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Friday, February 15, 2013

Dworkin

Ronald Dworkin has died. I respected him, but disagreed, respectfully of course, with his denunciation of Citizen's United. This is tricky, because I am political liberal, and the decision of the SCOTUS in the case was by the conservative. I ought to be against the decision, but I am not. I view it as a straightforward First Amendment case. I'm no free speech absolutist, but I think Citizen's United is correctly decided from a constitutional perspective. Of course, what do I know? I'm no constitutional scholar.

Dworkin writes:
Decisions on these and a hundred other issues require interpretation and if any justice’s interpretation is not to be arbitrary or purely partisan, it must be guided by principle—by some theory of why speech deserves exemption from government regulation in principle. Otherwise the Constitution’s language becomes only a meaningless mantra to be incanted whenever a judge wants for any reason to protect some form of communication.
So to protect free speech, the burden is on the judge to have a particular theory about why particular speech "deserves exemption" from the government? I think the burden is on the government to prove that it has the right to regulate speech. The idea of judges running around arbitrarily preventing the govt. from protecting our speech is just bizarre. Of all speech issues, moreover, the most protected is political speech. Thus there is an extra special burden put on restrictions of political speech.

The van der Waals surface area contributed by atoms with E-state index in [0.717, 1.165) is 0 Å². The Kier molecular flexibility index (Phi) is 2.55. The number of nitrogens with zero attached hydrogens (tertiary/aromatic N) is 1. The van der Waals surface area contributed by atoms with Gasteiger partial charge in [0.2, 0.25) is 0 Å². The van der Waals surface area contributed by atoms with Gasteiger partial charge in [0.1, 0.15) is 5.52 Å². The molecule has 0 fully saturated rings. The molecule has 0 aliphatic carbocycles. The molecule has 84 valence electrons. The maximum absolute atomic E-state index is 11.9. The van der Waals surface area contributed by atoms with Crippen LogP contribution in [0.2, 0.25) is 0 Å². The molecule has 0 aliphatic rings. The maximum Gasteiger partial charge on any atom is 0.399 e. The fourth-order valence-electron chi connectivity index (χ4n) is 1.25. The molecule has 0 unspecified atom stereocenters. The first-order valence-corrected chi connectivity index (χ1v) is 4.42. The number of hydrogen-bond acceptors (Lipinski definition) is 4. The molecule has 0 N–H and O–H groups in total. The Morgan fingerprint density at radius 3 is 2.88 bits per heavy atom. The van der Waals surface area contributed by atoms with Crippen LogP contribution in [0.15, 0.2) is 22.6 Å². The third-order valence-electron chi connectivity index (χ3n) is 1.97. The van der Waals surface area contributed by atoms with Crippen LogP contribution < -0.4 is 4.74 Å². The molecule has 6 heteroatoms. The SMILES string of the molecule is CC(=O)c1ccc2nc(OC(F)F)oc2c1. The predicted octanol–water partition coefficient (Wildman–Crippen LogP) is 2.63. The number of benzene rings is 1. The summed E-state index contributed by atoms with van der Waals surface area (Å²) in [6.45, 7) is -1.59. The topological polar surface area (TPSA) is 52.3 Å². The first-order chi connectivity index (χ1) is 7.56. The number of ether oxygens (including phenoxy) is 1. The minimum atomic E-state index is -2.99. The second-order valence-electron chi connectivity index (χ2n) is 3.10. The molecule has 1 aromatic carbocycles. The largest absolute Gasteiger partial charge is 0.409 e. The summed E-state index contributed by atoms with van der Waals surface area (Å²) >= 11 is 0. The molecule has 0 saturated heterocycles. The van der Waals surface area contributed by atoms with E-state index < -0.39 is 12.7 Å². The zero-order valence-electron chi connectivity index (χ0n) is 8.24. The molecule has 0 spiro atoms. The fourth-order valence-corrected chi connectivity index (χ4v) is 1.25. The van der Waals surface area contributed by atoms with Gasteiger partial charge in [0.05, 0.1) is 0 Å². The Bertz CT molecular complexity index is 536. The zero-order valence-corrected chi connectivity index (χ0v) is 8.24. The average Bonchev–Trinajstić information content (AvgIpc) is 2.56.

Opponents of this decision often rely on the idea that corporations are not people. So a corporation or a union should have no rights. Yet surely people have a right to form associations (like unions or non-profit corporations) in order to put forward certain views? The New York Times is a corporation, and should have 1st Amendment rights.

The other argument I hear is that this decision is based on the fallacy that "speech is money" or "money is speech." The idea is that the govt. has a right to regulate money spent, and that regulating money is not automatically regulating speech. But I don't think that this argument holds water. The only purpose of regulating money, in this case, was to restrict the ability of a group to get a message out. By saying you can't spend money to get the message out, you are effectively saying you can't get the message out at all. Once again, the so-called "conservative" majority on the court saw this issue very clearly. Dworkin does not seem to see this basic issue here at all.

Dworkin argues for the necessity of a well-informed electorate. That's a great ideal. The idea is that if too much money from a certain source or sources is allowed (or too much speech?) then the electorate will be less informed. The problem here with his argument is that even partisan speech that leads to ignorance is constitutionally protected. You can't just rig the system for an ideal result.

He also argues that you just sweep away rights because the vehicle people choose to express them is a corporate entity.